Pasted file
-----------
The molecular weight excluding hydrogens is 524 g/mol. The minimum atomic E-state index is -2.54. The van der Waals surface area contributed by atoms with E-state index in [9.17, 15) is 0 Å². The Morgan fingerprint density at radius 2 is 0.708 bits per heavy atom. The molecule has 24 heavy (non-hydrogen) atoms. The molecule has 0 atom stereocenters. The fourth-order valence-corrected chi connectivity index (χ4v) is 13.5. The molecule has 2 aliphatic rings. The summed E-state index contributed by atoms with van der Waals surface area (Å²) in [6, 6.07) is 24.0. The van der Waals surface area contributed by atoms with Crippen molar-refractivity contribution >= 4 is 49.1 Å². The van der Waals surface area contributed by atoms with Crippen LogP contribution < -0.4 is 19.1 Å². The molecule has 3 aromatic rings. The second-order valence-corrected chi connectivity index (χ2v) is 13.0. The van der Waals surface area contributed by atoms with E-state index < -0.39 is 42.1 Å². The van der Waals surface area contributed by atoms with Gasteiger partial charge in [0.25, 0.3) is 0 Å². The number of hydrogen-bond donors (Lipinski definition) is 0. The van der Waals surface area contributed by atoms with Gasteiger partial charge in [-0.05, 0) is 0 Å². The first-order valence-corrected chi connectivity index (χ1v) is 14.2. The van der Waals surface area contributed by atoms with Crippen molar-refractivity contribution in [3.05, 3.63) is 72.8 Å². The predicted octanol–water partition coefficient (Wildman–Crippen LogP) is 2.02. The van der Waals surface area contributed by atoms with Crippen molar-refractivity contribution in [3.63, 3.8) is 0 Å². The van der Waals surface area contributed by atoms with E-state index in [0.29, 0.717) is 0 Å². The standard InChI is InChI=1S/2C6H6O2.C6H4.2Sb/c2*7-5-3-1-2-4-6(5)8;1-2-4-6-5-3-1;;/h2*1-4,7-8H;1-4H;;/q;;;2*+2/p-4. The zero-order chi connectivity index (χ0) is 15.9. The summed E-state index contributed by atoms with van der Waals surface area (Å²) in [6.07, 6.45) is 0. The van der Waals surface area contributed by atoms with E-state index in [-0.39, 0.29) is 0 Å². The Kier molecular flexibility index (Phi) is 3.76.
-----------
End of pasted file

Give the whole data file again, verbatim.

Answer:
The molecular weight excluding hydrogens is 524 g/mol. The minimum atomic E-state index is -2.54. The van der Waals surface area contributed by atoms with E-state index in [9.17, 15) is 0 Å². The Morgan fingerprint density at radius 2 is 0.708 bits per heavy atom. The molecule has 24 heavy (non-hydrogen) atoms. The molecule has 0 atom stereocenters. The fourth-order valence-corrected chi connectivity index (χ4v) is 13.5. The molecule has 2 aliphatic rings. The summed E-state index contributed by atoms with van der Waals surface area (Å²) in [6, 6.07) is 24.0. The van der Waals surface area contributed by atoms with Crippen molar-refractivity contribution >= 4 is 49.1 Å². The van der Waals surface area contributed by atoms with Crippen LogP contribution < -0.4 is 19.1 Å². The molecule has 3 aromatic rings. The second-order valence-corrected chi connectivity index (χ2v) is 13.0. The van der Waals surface area contributed by atoms with E-state index < -0.39 is 42.1 Å². The van der Waals surface area contributed by atoms with Gasteiger partial charge in [0.25, 0.3) is 0 Å². The number of hydrogen-bond donors (Lipinski definition) is 0. The van der Waals surface area contributed by atoms with Gasteiger partial charge in [-0.05, 0) is 0 Å². The first-order valence-corrected chi connectivity index (χ1v) is 14.2. The van der Waals surface area contributed by atoms with Crippen molar-refractivity contribution in [3.05, 3.63) is 72.8 Å². The predicted octanol–water partition coefficient (Wildman–Crippen LogP) is 2.02. The van der Waals surface area contributed by atoms with Crippen molar-refractivity contribution in [3.63, 3.8) is 0 Å². The van der Waals surface area contributed by atoms with E-state index in [0.29, 0.717) is 0 Å². The standard InChI is InChI=1S/2C6H6O2.C6H4.2Sb/c2*7-5-3-1-2-4-6(5)8;1-2-4-6-5-3-1;;/h2*1-4,7-8H;1-4H;;/q;;;2*+2/p-4. The zero-order chi connectivity index (χ0) is 15.9. The summed E-state index contributed by atoms with van der Waals surface area (Å²) in [6.07, 6.45) is 0. The van der Waals surface area contributed by atoms with E-state index in [-0.39, 0.29) is 0 Å². The Kier molecular flexibility index (Phi) is 3.76.